Monday, October 17, 2011

You Are Not You Path

My friend Scott is an expert stucker, i.e., he excels in remaining stuck in various areas of his life. Scott's chosen method of sticking is different than that of my friend Mark Kaufman who has mastered all forms of getting unstuck yet nonetheless remains steadfastly committed to stuckedness. Scott's method is different than my own which draws liberally from Einstein's definition of insanity; I always know that if I try just one more time...

If I were going to align Scott with anyone, it would be Iris. This is a good news kind of alignment since Iris seems to have all but forgotten how to get or remain stuck. The method that Scott and Iris share is that of consistently referring to events from their past when asked questions about something done in the present. Both Scott and Iris experienced events in childhood that most of us would not want our children to experience and many would call traumatizing.

Used to be when you asked Iris a question about why she did this or that, she'd bring up something that her mom or dad or brother did or said to her when she was a child.

Ask Iris about why she hesitates or holds back when singing and she says, "When I was a small child, I loved to sing. When my parents would have parties, they would ask me to sing for everyone. People would listen, smile and laugh. After a while, I realized they were laughing at my speech impediment and that the reason my parents wanted me to sing was my flawed pronunciation."

Ask Iris why she doesn't drink, smoke or use drugs and she tells you about growing up in a household where the air was thick with smoke there were more than ample drunks and drug users.

Similarly, Scott explains hesitation, fear and doubt with stories from his past: a grandfather who berated him or missing a critical high note during an important concert where everyone was relying on him.

I gotta say that when I listen to Iris and Scott tell there stories it's hard not to buy into their logic. Their experiences have certainly influenced who they are today. However, past experiences are not the reasons they make decisions in the present. The reasons for decisions in the present are always in the present.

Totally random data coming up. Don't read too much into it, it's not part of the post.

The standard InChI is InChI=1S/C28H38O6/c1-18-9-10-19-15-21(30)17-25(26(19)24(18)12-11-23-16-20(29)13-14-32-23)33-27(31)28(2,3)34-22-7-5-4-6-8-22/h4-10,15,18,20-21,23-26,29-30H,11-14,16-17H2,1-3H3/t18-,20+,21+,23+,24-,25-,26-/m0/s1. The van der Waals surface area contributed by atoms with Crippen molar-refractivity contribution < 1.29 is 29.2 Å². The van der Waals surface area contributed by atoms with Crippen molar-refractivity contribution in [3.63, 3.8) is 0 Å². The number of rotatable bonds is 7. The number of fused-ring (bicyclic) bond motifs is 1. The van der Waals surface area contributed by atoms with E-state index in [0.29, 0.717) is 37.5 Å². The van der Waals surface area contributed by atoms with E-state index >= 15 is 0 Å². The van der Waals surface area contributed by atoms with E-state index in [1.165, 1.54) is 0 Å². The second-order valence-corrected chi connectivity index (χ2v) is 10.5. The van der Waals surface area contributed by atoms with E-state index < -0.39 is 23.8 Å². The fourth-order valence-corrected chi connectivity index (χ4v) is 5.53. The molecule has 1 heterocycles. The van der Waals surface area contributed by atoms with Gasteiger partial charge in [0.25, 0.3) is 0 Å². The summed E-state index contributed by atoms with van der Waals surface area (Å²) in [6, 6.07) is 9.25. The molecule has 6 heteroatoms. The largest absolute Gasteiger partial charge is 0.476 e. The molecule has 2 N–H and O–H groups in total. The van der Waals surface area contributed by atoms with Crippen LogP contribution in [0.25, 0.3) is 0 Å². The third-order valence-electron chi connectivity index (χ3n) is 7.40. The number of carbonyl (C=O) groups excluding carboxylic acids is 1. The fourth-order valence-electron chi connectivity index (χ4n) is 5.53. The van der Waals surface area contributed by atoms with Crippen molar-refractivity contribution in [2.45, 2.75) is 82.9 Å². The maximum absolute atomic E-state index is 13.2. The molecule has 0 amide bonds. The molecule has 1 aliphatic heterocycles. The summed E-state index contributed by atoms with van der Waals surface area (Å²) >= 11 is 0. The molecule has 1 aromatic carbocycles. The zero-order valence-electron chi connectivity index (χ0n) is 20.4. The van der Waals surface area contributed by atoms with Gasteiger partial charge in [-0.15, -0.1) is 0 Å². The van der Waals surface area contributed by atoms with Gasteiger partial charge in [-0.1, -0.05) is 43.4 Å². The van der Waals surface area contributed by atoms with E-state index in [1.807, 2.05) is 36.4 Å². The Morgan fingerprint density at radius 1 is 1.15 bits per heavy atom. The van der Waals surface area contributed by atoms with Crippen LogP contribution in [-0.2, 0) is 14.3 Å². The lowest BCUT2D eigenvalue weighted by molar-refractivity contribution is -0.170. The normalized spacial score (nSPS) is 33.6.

You might say, "That's ridiculous. Traumatic events from childhood often stick with people throughout their lives. Some people never get over them."

I would agree that some people never get over childhood events. However, the actor is not the event, but the individual. Events don't stick to people; people maintain events.

You might say, "Ask anyone and I'm sure they can come up with things that they do today because of events in the past."

I would agree that people would say that. However, that's simply a result of not fully understanding the anatomy of influence.

Let's say that whenever you fail to eat a good lunch your blood sugar levels crash around two-o'clock. So you decide to always stop whatever you're doing at noon in order to eat. Clock chimes twelve and whether you're alone or in the middle of a conversation, at home or in a meeting at work, you head out the door to get something to eat.

You leave a friend mid-sentence and he follows you out the door. "Hey, I was just about to tell you something important and you walked right out on me. What's up?"

You say, "Look, I've had these terrible experiences after not eating a good lunch. My blood sugar levels drop through the floor and I become a completely different person. Once I fell asleep in the middle of an important meeting with all the big bosses. Another time, I yelled at my kids when they were just being kids. I've gotta get something to eat right away."

At first blush, it sounds as though your motivation is based in past experience. It's not. Your motivation is to maintain your blood sugar today; it's current. You're not trying to fix your past; you're trying to maintain your present.

So what's the past got to do with it? The past contributed to your beliefs about eating and blood sugar levels. It also helped you establish your priorities for dealing with it. The past has nothing to do with your current motivation which is to... Well, that depends upon your day. You might have an upcoming meeting or a school event or a race to run: something that you want to do well. Your belief is that skipping lunch will cause you not to do well or that eating lunch will help you to do well. So, you eat.

Even if you flip everything into negative motivation (i.e., avoiding past experiences that were "bad" rather than moving toward current/future experiences that are "good"), your motivation is in the present.

Nowadays, you'll almost never hear Iris refer to her past when asked "why?" She keeps things in the present and the transformation has been remarkable. Turns out that attribution to past events did more than to keep her stuck; the focus precluded her from looking at current motivations and challenges. She now breaks through issues like gangbusters.

Indeed the path you've followed has led you to who you are. Thing is, you are not your path.

Happy Monday,

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